There are a lot of interesting opportunities for flexography, and the Flexographic Technical Association’s (FTA) 2014 Annual Forum covered many of these possibilities during it annual conference last month in Baltimore, MD.
The conference’s theme was “Breaking New Ground,” and the concurrent session on “Emerging Flexo Markets: Is Your Business Positioned for Future Growth?” showcased high-growth markets such as packaging and brand protection, as well as potential opportunities such as printed electronics.
Co-chaired by Mark Mazur of DuPont Packaging Graphics and Penny Holland of Sun Chemical Corporation, the four presenters covered topics ranging from packaging design and brand security to laser marking and printed electronics.
In her presentation, “Groundbreaking Design: What’s Next for Packaging?” Lynn Dornblaser of Mintel showcased some packaging that is particularly effective. One example Mintel cited was Bombay Gin’s use of electroluminescent ink.
“It is a great example of packaging that captures the imagination,” Mintel said. “Packaging can be fun and unique.”
Aside from the trend of creating a fun package, Mintel said that healthy living is another key area. Quinn’s lemon and sea salt popcorn, which can be completely recycled, is an example of this trend. A third trend, the faster pace of life, is also important.
“Consumers are living their lives faster than before,” Mintel said. “The demand instant access and instant gratification. Fifty percent f consumers say they just heat meals rather than prepare them.” Campbell’s new soup pouch is a good example of this trend.
Jim Reiman of Sun Chemical then discussed “Protecting Brand Integrity,” a look at anti-counterfeiting and brand protection.
“Unauthorized products are rampant and growing, not just in pharmaceuticals and cosmetics, but any product that has brand equity,” Reitman said. “Global estimates range up to $700 billion in unauthorized products, but no one really knows.”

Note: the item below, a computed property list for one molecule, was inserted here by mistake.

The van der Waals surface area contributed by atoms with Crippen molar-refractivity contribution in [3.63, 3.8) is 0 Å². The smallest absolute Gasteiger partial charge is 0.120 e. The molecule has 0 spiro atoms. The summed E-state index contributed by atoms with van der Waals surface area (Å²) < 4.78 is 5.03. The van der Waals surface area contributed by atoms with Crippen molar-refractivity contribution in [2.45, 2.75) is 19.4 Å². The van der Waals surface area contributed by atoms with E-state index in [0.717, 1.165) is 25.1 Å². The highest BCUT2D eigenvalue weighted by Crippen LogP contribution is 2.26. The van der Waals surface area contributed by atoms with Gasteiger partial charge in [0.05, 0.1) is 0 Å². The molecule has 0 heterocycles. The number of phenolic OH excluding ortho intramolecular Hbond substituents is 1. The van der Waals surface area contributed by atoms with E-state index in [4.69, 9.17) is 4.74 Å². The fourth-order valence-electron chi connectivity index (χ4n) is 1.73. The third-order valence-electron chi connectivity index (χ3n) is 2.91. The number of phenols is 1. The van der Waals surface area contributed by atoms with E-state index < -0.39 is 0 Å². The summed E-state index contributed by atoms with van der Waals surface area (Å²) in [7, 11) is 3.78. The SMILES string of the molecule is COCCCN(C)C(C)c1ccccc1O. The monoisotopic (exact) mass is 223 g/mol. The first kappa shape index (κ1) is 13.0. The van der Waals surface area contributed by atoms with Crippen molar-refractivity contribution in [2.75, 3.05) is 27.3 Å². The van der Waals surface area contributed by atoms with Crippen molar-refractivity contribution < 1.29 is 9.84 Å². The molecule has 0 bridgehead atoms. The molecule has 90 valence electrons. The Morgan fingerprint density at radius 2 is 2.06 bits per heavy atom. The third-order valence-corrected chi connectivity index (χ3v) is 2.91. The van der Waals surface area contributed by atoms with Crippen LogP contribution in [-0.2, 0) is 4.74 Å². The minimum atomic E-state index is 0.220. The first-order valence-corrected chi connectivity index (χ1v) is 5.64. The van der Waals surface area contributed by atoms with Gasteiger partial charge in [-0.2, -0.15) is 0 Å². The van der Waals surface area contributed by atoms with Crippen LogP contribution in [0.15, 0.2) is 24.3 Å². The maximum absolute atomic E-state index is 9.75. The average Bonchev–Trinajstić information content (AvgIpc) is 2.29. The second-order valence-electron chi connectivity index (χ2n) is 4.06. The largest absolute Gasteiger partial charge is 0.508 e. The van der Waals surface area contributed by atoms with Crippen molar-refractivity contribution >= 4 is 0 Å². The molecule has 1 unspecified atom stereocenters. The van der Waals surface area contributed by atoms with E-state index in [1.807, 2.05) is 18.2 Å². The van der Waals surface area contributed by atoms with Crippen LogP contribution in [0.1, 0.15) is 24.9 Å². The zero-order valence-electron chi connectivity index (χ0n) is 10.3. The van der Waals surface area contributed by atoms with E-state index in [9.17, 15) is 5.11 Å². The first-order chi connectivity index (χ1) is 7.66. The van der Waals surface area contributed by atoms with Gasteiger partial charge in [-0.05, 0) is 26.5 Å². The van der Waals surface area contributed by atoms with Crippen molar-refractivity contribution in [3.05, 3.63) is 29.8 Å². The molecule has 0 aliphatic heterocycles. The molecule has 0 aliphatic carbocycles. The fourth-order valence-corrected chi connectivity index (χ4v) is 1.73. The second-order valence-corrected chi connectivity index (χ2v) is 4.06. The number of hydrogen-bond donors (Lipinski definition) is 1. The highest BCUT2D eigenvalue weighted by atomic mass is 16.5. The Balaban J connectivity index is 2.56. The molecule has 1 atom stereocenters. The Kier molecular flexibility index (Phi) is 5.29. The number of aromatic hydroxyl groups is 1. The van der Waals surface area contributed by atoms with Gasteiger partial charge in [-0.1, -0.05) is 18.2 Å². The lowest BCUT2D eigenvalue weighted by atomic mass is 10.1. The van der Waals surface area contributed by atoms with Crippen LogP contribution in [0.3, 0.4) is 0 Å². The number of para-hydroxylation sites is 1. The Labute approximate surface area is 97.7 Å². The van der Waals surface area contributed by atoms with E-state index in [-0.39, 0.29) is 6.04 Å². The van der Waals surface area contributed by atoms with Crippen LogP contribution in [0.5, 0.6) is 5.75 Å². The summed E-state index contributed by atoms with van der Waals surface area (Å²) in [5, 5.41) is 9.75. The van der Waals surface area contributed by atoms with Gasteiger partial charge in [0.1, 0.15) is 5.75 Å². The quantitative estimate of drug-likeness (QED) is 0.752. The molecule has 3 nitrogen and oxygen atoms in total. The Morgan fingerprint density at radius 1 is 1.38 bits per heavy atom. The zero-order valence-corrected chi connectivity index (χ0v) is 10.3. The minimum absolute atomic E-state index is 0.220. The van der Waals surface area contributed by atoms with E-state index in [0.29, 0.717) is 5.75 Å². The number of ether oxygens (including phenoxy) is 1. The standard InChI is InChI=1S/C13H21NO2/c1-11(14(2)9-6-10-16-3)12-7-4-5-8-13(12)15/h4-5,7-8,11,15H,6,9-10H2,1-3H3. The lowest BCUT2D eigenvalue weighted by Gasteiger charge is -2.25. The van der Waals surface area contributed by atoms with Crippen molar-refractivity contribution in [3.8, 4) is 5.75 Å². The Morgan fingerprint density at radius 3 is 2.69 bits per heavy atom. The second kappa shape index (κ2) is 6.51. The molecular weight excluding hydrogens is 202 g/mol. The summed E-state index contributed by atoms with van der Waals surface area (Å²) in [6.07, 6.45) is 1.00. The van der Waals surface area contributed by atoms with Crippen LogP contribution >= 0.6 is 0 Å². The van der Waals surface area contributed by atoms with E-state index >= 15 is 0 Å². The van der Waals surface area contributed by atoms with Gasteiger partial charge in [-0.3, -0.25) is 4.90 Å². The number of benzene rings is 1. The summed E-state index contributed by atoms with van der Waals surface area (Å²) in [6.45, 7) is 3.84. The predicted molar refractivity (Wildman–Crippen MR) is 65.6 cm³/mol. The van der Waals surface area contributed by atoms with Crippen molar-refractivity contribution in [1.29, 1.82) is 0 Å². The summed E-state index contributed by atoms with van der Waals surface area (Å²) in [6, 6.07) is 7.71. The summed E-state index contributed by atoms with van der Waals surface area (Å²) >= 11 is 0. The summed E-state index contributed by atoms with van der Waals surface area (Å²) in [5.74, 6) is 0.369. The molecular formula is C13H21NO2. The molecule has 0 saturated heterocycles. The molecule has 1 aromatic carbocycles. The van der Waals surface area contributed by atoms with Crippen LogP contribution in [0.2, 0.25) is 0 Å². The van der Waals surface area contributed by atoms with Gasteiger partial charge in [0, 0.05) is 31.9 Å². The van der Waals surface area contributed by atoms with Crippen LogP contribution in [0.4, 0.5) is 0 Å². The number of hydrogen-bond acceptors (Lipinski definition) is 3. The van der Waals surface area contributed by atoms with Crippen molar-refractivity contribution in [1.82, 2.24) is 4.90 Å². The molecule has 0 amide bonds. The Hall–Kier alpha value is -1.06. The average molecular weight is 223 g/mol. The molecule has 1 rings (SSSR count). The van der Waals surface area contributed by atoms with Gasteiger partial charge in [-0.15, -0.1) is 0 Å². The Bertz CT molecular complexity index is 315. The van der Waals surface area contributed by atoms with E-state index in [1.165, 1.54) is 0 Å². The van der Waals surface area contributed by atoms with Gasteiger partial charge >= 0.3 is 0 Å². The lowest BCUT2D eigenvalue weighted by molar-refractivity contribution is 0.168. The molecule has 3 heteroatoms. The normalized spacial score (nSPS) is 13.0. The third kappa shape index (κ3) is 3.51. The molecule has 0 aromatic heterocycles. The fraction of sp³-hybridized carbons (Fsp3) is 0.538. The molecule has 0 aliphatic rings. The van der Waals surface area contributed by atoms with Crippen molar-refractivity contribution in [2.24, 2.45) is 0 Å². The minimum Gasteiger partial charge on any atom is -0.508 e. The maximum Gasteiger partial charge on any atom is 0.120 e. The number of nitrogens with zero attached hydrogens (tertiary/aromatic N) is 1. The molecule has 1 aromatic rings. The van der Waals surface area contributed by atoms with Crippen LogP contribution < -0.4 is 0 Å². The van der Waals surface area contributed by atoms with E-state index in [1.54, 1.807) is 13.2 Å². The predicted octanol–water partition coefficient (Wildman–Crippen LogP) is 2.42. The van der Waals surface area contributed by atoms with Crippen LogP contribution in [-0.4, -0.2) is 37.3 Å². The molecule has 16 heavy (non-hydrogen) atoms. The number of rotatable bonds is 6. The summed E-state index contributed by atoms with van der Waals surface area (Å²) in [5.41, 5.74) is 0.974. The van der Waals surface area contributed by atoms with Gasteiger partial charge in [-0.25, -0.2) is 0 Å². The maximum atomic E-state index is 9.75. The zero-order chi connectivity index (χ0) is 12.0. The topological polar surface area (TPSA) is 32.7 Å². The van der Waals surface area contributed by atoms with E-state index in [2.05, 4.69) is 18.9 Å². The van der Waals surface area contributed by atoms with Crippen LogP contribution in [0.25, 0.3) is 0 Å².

Reitman then discussed the various means – overt, semi-covert and covert – that brand owners employ to protect their products and customers. These range from specialty inks, taggants and substrates, and flexo printers play a role in this process.
“All of these can be printed with flexo,” Reitman added. “These help converters differentiate themselves.”
“Breakthrough Process Efficiencies in Laser Marking” was the topic of the talk given by Chuck Pemble of Datalase. Pemble covered variable data printing on packaging, adding that new advances in laser marking technologies make it faster, more sustainable and cost effective than inkjet.
“Laser technology is evolving,” Pemble said, adding that there is even laser printing being done with color-changing inks.
James Lee of Jones Packaging concluded the Emerging Markets session with his talk on “Printed Electronics – Tomorrow’s Packaging, Today.” Lee offered his experiences producing printed electronics for Smart Packaging using flexo, as well as insights into new markets such as wearable electronics.
“Printed electronics is giving up unique capabilities,” said Lee. “It is not going to replace silicon, but it can offer lower cost manufacturing of flexible circuits and rapid manufacturing due to faster tooling.”
Lee added that printed electronics can help capture the customer’s eye, offer brand security, as well as providing information on whether temperature-sensitive drugs have been affected by out-of-tolerance events.
“Smart packaging will become a multi-billion dollar market,” Lee concluded. “Printed electronics can augment manufacturing and add capabilities.”